My genetic DNA test results came back this past week. I’ll admit that although I offer this test to the public, I was hesitant to get my own results. My hesitation came down to 1 of the 45 tested genes, the CYP1A2 gene. This gene influences caffeine metabolism. Anyone who knows me well, knows that I love coffee, and I wasn’t sure that I would be willing to cut back on my caffeine consumption if I knew it was negatively impacting my health. While I tried to hold onto the philosophy of “what you don’t know can’t hurt you,” curiosity got the best of me, and I decided to ship off my saliva for testing.
Genetic DNA testing can reveal if you have the GA or AA variant of the CYP1A2 gene. The CYP1A2 gene produces an enzyme that breaks down caffeine. Those with the GA or AA variant of this gene break down caffeine more slowly than those without this risk variant. These “slow” metabolizers of caffeine have a higher risk of high blood pressure or a heart attack if they consume too much caffeine. On the other hand, “fast” metabolizers of caffeine actually have a lower risk of heart disease with moderate caffeine consumption. My genetic DNA test results showed that I have the GG variant of the CYP1A2 gene. This means that I am a fast metabolizer of caffeine… HALLELJUAH!
Caffeine is a well-known ergogenic aid, which means that caffeine consumption can enhance sports performance. Caffeine can improve sports performance by allowing athletes to exercise at a higher intensity for longer and reducing the perception of fatigue. However, new research shows that not all athletes get performance benefits from caffeine consumption. This individual difference comes down to genetics. Those who are fast metabolizers of caffeine based on their CYP1A2 gene get endurance performance benefits, while slow metabolizers do not experience the same performance benefits with caffeine consumption.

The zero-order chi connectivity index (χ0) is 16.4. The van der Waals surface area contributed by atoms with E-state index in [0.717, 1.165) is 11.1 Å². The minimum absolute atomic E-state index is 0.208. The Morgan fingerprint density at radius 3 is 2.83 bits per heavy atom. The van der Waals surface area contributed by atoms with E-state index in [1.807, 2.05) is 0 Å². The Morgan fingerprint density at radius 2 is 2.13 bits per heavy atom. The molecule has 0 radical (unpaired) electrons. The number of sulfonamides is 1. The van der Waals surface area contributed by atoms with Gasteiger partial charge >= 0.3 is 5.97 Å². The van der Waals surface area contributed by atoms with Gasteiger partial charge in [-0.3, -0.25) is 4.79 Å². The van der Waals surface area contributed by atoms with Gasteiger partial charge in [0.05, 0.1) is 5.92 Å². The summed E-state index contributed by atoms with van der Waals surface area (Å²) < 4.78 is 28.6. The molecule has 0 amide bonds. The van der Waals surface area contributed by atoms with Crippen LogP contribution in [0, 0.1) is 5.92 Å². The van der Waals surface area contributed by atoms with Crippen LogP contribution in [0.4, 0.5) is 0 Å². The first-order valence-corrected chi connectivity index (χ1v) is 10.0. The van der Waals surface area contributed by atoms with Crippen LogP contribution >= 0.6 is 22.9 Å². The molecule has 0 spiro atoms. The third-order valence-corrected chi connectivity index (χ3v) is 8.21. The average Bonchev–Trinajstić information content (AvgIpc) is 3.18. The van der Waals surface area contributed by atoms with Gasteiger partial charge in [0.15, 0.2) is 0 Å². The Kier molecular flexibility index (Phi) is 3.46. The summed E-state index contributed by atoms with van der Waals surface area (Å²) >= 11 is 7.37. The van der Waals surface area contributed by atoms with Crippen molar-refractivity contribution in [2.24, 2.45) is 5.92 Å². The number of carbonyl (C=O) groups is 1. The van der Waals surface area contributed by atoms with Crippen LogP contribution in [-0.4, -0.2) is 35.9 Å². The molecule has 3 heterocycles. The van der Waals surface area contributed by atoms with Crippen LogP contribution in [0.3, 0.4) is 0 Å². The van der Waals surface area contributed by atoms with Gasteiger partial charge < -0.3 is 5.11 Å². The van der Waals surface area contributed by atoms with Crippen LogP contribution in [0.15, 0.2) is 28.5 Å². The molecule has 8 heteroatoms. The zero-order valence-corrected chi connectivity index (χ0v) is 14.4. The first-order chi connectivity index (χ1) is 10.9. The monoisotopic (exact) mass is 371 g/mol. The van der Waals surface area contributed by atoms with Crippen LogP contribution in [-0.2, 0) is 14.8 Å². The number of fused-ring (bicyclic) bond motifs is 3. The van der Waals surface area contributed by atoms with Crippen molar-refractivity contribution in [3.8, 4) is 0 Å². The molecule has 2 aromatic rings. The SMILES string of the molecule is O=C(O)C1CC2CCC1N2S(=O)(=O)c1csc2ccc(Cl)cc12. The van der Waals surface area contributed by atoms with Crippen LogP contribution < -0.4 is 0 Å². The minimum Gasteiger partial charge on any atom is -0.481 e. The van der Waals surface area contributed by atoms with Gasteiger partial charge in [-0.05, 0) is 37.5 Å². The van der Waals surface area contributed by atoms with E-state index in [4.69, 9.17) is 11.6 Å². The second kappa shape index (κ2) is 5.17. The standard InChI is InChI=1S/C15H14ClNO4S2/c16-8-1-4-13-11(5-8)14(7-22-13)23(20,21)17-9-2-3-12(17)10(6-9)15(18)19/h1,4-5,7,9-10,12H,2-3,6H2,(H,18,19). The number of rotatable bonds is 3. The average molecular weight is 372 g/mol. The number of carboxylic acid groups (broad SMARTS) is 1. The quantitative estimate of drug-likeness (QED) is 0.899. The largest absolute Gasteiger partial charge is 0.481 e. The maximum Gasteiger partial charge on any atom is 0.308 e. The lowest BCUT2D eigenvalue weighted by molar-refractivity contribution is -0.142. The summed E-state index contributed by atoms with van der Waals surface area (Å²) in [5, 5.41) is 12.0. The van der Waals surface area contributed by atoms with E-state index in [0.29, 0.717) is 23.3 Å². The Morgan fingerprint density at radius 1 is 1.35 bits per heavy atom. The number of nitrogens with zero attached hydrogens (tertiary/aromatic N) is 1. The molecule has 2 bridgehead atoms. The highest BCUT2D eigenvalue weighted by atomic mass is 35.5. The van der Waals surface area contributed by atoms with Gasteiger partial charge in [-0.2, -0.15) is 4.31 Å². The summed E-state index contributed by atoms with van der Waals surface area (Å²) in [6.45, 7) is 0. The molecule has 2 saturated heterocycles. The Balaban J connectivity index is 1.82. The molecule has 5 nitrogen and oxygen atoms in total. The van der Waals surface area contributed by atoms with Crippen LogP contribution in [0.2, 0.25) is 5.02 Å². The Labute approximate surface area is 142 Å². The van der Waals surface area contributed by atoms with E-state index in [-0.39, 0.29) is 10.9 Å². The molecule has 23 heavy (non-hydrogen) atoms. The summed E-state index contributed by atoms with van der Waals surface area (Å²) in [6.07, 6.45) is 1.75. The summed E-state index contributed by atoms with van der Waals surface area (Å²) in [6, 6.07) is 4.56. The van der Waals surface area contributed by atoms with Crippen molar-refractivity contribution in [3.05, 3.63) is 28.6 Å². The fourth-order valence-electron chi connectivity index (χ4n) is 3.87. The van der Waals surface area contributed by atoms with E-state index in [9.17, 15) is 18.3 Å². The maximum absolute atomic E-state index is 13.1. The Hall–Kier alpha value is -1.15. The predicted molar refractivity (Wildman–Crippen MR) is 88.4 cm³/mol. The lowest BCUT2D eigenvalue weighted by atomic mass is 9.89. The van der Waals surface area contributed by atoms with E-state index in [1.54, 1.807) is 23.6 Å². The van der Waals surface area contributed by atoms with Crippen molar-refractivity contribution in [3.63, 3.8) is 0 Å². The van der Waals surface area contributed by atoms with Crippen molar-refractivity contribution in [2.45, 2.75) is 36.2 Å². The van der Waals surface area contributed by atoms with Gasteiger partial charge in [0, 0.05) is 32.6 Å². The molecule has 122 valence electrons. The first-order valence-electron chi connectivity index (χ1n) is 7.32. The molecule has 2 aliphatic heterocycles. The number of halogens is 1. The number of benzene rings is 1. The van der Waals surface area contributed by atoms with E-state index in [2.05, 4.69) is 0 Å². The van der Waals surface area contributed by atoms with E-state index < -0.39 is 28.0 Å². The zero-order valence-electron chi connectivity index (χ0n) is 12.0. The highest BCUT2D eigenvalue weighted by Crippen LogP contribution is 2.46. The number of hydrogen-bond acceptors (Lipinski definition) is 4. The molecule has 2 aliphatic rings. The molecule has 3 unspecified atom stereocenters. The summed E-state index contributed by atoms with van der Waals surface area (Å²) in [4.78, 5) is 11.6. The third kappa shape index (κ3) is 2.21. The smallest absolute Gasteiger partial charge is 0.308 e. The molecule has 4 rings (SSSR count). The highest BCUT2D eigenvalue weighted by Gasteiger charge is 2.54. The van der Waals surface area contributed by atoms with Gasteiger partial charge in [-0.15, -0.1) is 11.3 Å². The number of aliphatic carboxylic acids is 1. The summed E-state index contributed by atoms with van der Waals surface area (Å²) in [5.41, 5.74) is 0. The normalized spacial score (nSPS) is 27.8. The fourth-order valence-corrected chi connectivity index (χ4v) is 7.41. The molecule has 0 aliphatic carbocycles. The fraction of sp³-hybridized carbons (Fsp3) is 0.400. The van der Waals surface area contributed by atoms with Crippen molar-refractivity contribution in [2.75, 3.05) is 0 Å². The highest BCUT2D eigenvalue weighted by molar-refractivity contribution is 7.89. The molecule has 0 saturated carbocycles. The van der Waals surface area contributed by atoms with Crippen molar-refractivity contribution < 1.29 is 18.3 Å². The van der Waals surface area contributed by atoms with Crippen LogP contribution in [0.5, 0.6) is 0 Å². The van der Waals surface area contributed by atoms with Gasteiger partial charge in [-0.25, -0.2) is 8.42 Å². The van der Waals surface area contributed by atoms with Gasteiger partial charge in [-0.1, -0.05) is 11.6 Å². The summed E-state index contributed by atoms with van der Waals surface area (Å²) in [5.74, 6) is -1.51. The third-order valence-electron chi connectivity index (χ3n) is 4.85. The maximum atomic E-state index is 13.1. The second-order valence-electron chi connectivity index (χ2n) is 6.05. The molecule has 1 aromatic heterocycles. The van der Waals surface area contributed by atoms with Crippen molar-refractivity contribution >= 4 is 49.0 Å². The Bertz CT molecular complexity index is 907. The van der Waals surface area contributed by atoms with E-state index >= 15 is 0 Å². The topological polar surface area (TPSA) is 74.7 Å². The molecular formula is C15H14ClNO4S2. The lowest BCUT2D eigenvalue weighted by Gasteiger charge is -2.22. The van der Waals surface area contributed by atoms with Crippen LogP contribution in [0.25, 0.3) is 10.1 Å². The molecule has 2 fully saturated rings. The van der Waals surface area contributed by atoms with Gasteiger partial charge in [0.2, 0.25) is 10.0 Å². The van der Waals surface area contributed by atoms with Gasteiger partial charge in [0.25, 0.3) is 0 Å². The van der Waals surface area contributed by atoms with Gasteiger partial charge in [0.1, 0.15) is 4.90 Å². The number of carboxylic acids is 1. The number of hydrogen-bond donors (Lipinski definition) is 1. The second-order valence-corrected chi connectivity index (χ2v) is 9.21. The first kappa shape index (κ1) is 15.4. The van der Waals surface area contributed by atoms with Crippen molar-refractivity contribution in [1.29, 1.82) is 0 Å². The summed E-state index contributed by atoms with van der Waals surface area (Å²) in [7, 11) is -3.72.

If you decide to use caffeine for a performance boost, the optimal caffeine dose is about 5 mg of caffeine per kilogram of body weight. This caffeine should be consumed about 1 hour before exercise begins. For instance, for a 65 kg athlete this would be about 325 mg of caffeine, which is equivalent to about 2-3 cups of coffee. This is a lot of caffeine to consume 1 hour before exercise. Some more practical caffeine sources include caffeine tablets, which typically contain around 200 mg of caffeine or run gum, which contains 100 mg of caffeine per pack. The legal urinary limit to caffeine in sports is 15 mcg/mL. An athlete would need to consume about 1000 mg of caffeine, the equivalent to 6-8 cups of coffee, within an hour to reach this limit.
Before using caffeine in competition, you should, as always, practice in training first. Through trial-and-error, you can determine your optimal caffeine dosage. You can also consider getting genetic DNA testing to see if you have the genetics for the endurance performance benefits of caffeine. Other consideration before caffeine usage should be its impact on your sleep since caffeine effects last for about 3-5 hours. Additionally, those who already consume a substantial amount of caffeine may require higher doses of caffeine because of reduced sensitivity.
While I don’t have any recipes related to caffeine, today is Shrove Tuesday, so check out my recipe for a healthy, but equally delicious variation of pancakes: http://megankuikmanrd.ca/oatmeal-pancakes/